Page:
Parallel algorithms with local Fourier basis

Marc Garbey, Damien Tromeur-Dervout

Research output: Contribution to journalArticlepeer-review

5 Scopus citations


We present a nonoverlapping domain decomposition method with local Fourier basis applied to a model problem in liquid flames. The introduction of domain decomposition techniques in this paper is for numerical and parallel efficiency purposes when one requires a large number of grid points to catch complex structures. We obtain then a high-order accurate domain decomposition method that allows us to generalized our previous work on the use of local Fourier basis to solve combustion problems with nonperiodic boundary conditions (M. Garbey and D. Tromeur-Dervout, J. Comput. Phys. 145, 316 (1998)). Local Fourier basis methodology fully uses the superposition principle to split the searched solution in a numerically computed part and an analytically computed part. Our present methodology generalizes the Israeli et al. (1993, J. Sci. Comput. 8, 135) method, which applies domain decomposition with local Fourier basis to the Helmholtz's problem. In the present work, several new difficulties occur. First, the problem is unsteady and nonlinear, which makes the periodic extension delicate to construct in terms of stability and accuracy. Second, we use a streamfunction biharmonic formulation of the incompressible Navier-Stokes equation in two space dimensions: The application of domain decomposition with local Fourier basis to a fourth-order operator is more difficult to achieve than for a second-order operator. A systematic investigation of the influence of the method's parameters on the accuracy is done. A detail parallel MIMD implementation is given. We give an a priori estimate that allows the relaxation of the communication between processors for the interface problem treatment. Results on nonquasi-planar complex frontal polymerization illustrate the capability of the method.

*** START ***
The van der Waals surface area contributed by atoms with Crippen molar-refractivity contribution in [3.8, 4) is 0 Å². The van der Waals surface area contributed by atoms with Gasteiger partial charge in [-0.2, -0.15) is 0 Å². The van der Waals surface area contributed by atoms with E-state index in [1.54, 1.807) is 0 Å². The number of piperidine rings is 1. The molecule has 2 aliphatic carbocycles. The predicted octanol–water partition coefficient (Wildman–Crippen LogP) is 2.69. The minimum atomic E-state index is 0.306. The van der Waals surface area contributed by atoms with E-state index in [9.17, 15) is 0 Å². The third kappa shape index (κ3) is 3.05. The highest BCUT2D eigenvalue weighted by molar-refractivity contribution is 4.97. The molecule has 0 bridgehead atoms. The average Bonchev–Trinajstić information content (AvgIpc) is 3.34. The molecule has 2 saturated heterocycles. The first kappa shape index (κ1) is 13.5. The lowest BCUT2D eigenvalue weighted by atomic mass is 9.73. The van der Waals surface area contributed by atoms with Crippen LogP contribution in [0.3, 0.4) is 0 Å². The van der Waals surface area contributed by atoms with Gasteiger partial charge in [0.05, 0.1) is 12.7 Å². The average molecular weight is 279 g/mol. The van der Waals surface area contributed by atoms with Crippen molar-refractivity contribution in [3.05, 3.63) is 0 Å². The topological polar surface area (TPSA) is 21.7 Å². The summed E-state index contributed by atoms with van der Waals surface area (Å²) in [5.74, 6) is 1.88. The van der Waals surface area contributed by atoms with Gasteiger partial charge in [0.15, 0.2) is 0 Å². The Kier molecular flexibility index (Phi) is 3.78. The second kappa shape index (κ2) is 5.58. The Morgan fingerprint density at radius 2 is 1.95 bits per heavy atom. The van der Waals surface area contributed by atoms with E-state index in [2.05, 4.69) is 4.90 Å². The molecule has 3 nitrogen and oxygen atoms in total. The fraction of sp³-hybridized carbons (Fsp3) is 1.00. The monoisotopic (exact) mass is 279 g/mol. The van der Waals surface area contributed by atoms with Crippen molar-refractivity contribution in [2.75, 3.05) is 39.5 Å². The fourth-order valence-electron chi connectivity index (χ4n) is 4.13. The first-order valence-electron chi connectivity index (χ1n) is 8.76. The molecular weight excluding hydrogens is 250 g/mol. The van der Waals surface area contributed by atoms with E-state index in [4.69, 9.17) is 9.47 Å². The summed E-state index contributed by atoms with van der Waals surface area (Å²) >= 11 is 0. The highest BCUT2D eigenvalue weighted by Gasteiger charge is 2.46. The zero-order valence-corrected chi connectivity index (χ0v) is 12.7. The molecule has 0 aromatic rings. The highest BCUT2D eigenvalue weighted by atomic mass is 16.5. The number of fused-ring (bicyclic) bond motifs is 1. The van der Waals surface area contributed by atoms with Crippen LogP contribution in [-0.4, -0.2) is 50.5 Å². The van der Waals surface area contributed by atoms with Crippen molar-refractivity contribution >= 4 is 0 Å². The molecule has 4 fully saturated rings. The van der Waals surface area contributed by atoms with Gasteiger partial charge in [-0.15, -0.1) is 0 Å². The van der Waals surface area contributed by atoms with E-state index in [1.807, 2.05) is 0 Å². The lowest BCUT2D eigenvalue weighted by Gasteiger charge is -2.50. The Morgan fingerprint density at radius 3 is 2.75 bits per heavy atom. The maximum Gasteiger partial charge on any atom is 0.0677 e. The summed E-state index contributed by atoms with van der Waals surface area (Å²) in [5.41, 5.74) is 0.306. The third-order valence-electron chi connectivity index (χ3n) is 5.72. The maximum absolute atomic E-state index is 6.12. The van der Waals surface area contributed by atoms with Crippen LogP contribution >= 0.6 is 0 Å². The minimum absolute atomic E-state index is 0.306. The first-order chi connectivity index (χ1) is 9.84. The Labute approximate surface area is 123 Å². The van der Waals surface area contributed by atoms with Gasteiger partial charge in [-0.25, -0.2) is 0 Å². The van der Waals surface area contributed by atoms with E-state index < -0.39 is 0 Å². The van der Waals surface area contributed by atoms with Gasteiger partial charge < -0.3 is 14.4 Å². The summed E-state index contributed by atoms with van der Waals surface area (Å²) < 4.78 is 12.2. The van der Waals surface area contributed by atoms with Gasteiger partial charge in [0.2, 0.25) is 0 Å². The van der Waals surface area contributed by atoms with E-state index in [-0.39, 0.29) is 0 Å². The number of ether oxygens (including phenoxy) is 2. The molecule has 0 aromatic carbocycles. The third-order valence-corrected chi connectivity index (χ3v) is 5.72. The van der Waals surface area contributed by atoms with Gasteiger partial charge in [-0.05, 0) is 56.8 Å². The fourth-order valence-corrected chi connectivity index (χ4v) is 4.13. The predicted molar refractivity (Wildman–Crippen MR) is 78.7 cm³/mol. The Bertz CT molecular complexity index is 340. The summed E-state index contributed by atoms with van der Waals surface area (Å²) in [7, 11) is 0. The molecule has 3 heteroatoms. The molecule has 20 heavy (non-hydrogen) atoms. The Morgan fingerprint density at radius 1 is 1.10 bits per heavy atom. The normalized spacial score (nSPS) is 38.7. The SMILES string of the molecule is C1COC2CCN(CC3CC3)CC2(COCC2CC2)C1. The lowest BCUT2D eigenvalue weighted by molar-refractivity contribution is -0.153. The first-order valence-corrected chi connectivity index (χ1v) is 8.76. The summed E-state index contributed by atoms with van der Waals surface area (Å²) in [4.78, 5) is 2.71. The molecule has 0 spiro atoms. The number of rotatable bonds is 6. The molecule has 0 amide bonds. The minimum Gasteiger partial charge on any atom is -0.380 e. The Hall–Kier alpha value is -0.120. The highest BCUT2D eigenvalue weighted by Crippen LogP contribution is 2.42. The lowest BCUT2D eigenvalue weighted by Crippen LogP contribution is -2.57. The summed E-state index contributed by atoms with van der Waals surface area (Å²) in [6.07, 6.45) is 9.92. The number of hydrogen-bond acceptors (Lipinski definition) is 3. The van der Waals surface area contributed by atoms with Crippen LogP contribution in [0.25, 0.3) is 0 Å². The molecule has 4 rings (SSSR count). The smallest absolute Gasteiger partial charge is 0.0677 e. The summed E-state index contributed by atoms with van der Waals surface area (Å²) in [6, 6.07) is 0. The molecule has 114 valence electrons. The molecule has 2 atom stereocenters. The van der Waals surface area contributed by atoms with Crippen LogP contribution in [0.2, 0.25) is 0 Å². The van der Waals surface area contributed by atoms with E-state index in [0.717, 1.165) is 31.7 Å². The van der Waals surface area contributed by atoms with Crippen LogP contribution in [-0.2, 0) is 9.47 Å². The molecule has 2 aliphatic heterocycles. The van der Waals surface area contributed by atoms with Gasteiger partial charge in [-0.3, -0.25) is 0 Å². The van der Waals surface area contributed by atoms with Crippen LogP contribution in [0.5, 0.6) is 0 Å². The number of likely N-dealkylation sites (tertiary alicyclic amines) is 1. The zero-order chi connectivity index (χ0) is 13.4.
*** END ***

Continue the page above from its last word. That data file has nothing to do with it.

Original languageEnglish (US)
Pages (from-to)575-599
Number of pages25
JournalJournal of Computational Physics
Issue number2
StatePublished - Nov 1 2001


  • Combustion
  • Convective instability
  • Domain decomposition
  • Fourier expansions
  • Parallelism

ASJC Scopus subject areas

  • Numerical Analysis
  • Modeling and Simulation
  • Physics and Astronomy (miscellaneous)
  • Physics and Astronomy(all)
  • Computer Science Applications
  • Computational Mathematics
  • Applied Mathematics


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